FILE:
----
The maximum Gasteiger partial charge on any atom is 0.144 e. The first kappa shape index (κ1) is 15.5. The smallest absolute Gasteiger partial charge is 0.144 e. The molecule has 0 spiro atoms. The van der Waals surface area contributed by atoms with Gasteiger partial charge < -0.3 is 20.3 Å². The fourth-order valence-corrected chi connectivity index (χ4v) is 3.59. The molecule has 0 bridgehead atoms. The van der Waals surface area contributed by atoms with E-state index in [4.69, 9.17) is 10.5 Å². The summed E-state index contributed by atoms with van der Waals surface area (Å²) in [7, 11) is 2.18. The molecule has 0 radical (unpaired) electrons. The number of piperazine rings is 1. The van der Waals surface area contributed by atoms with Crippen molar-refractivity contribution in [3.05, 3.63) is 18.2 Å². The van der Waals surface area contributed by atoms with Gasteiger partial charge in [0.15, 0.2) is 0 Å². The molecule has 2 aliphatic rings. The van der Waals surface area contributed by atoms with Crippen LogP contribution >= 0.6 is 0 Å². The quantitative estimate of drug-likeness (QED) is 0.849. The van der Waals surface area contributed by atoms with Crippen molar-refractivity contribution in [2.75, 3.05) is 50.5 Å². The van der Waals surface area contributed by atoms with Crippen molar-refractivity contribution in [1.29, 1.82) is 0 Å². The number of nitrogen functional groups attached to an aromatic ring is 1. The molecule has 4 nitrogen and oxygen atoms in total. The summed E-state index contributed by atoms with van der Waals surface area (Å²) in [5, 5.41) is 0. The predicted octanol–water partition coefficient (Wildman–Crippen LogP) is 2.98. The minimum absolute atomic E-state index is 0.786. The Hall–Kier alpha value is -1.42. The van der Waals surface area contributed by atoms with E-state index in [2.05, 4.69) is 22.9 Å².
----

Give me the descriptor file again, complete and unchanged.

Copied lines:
The maximum Gasteiger partial charge on any atom is 0.144 e. The first kappa shape index (κ1) is 15.5. The smallest absolute Gasteiger partial charge is 0.144 e. The molecule has 0 spiro atoms. The van der Waals surface area contributed by atoms with Gasteiger partial charge < -0.3 is 20.3 Å². The fourth-order valence-corrected chi connectivity index (χ4v) is 3.59. The molecule has 0 bridgehead atoms. The van der Waals surface area contributed by atoms with E-state index in [4.69, 9.17) is 10.5 Å². The summed E-state index contributed by atoms with van der Waals surface area (Å²) in [7, 11) is 2.18. The molecule has 0 radical (unpaired) electrons. The number of piperazine rings is 1. The van der Waals surface area contributed by atoms with Crippen molar-refractivity contribution in [3.05, 3.63) is 18.2 Å². The van der Waals surface area contributed by atoms with Gasteiger partial charge in [0.15, 0.2) is 0 Å². The molecule has 2 aliphatic rings. The van der Waals surface area contributed by atoms with Crippen LogP contribution >= 0.6 is 0 Å². The quantitative estimate of drug-likeness (QED) is 0.849. The van der Waals surface area contributed by atoms with Crippen molar-refractivity contribution in [2.75, 3.05) is 50.5 Å². The van der Waals surface area contributed by atoms with Crippen molar-refractivity contribution in [1.29, 1.82) is 0 Å². The number of nitrogen functional groups attached to an aromatic ring is 1. The molecule has 4 nitrogen and oxygen atoms in total. The summed E-state index contributed by atoms with van der Waals surface area (Å²) in [5, 5.41) is 0. The predicted octanol–water partition coefficient (Wildman–Crippen LogP) is 2.98. The minimum absolute atomic E-state index is 0.786. The Hall–Kier alpha value is -1.42. The van der Waals surface area contributed by atoms with E-state index in [2.05, 4.69) is 22.9 Å².